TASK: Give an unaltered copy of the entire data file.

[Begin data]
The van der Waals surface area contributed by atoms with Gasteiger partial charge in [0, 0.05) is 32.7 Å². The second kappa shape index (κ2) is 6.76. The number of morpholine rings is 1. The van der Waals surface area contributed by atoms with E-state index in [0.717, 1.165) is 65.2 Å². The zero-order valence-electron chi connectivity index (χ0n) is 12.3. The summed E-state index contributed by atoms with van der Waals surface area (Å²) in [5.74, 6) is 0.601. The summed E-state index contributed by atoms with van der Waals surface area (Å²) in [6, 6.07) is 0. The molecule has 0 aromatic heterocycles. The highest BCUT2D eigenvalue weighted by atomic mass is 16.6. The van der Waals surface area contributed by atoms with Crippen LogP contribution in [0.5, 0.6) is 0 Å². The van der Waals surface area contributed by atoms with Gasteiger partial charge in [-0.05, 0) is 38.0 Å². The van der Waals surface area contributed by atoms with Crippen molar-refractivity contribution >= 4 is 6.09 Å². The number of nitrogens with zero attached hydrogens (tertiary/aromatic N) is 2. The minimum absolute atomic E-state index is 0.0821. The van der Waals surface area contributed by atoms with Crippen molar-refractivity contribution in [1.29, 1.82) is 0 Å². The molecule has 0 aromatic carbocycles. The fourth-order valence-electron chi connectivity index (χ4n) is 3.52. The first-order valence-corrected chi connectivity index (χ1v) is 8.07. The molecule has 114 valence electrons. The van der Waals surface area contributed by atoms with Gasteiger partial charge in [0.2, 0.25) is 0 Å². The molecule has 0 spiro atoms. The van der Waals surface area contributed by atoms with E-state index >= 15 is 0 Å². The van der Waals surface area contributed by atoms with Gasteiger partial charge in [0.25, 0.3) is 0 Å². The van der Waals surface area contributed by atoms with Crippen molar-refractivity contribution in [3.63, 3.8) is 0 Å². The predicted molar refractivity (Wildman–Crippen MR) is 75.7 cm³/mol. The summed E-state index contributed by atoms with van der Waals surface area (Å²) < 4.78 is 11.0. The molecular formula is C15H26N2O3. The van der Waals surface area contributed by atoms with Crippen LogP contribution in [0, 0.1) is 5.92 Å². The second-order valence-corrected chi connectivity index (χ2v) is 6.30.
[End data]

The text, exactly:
The van der Waals surface area contributed by atoms with Gasteiger partial charge in [0, 0.05) is 32.7 Å². The second kappa shape index (κ2) is 6.76. The number of morpholine rings is 1. The van der Waals surface area contributed by atoms with E-state index in [0.717, 1.165) is 65.2 Å². The zero-order valence-electron chi connectivity index (χ0n) is 12.3. The summed E-state index contributed by atoms with van der Waals surface area (Å²) in [5.74, 6) is 0.601. The summed E-state index contributed by atoms with van der Waals surface area (Å²) in [6, 6.07) is 0. The molecule has 0 aromatic heterocycles. The highest BCUT2D eigenvalue weighted by atomic mass is 16.6. The van der Waals surface area contributed by atoms with Crippen LogP contribution in [0.5, 0.6) is 0 Å². The van der Waals surface area contributed by atoms with Gasteiger partial charge in [-0.05, 0) is 38.0 Å². The van der Waals surface area contributed by atoms with Crippen molar-refractivity contribution >= 4 is 6.09 Å². The number of nitrogens with zero attached hydrogens (tertiary/aromatic N) is 2. The minimum absolute atomic E-state index is 0.0821. The van der Waals surface area contributed by atoms with Crippen molar-refractivity contribution in [1.29, 1.82) is 0 Å². The molecule has 0 aromatic carbocycles. The fourth-order valence-electron chi connectivity index (χ4n) is 3.52. The first-order valence-corrected chi connectivity index (χ1v) is 8.07. The molecule has 114 valence electrons. The van der Waals surface area contributed by atoms with Gasteiger partial charge in [0.2, 0.25) is 0 Å². The molecule has 0 spiro atoms. The van der Waals surface area contributed by atoms with E-state index >= 15 is 0 Å². The van der Waals surface area contributed by atoms with Gasteiger partial charge in [0.25, 0.3) is 0 Å². The van der Waals surface area contributed by atoms with Crippen molar-refractivity contribution in [3.63, 3.8) is 0 Å². The predicted molar refractivity (Wildman–Crippen MR) is 75.7 cm³/mol. The summed E-state index contributed by atoms with van der Waals surface area (Å²) < 4.78 is 11.0. The molecular formula is C15H26N2O3. The van der Waals surface area contributed by atoms with Crippen LogP contribution in [0, 0.1) is 5.92 Å². The second-order valence-corrected chi connectivity index (χ2v) is 6.30.